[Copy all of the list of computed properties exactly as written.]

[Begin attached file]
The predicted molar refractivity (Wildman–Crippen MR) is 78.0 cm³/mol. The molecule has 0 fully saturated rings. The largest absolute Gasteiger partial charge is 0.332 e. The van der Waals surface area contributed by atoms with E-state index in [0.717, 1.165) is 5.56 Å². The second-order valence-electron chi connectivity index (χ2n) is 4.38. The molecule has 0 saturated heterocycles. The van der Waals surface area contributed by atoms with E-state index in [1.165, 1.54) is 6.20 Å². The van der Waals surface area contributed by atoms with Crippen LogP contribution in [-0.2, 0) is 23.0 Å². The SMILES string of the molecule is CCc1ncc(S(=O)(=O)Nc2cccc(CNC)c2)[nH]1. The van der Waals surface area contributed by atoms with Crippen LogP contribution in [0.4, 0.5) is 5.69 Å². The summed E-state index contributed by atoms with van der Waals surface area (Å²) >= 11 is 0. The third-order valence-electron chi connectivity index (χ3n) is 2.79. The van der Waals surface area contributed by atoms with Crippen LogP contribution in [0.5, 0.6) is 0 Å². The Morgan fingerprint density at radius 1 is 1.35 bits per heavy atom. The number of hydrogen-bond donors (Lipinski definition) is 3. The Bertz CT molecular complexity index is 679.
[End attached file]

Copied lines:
The predicted molar refractivity (Wildman–Crippen MR) is 78.0 cm³/mol. The molecule has 0 fully saturated rings. The largest absolute Gasteiger partial charge is 0.332 e. The van der Waals surface area contributed by atoms with E-state index in [0.717, 1.165) is 5.56 Å². The second-order valence-electron chi connectivity index (χ2n) is 4.38. The molecule has 0 saturated heterocycles. The van der Waals surface area contributed by atoms with E-state index in [1.165, 1.54) is 6.20 Å². The van der Waals surface area contributed by atoms with Crippen LogP contribution in [-0.2, 0) is 23.0 Å². The SMILES string of the molecule is CCc1ncc(S(=O)(=O)Nc2cccc(CNC)c2)[nH]1. The van der Waals surface area contributed by atoms with Crippen LogP contribution in [0.4, 0.5) is 5.69 Å². The summed E-state index contributed by atoms with van der Waals surface area (Å²) >= 11 is 0. The third-order valence-electron chi connectivity index (χ3n) is 2.79. The van der Waals surface area contributed by atoms with Crippen LogP contribution in [0.5, 0.6) is 0 Å². The Morgan fingerprint density at radius 1 is 1.35 bits per heavy atom. The number of hydrogen-bond donors (Lipinski definition) is 3. The Bertz CT molecular complexity index is 679.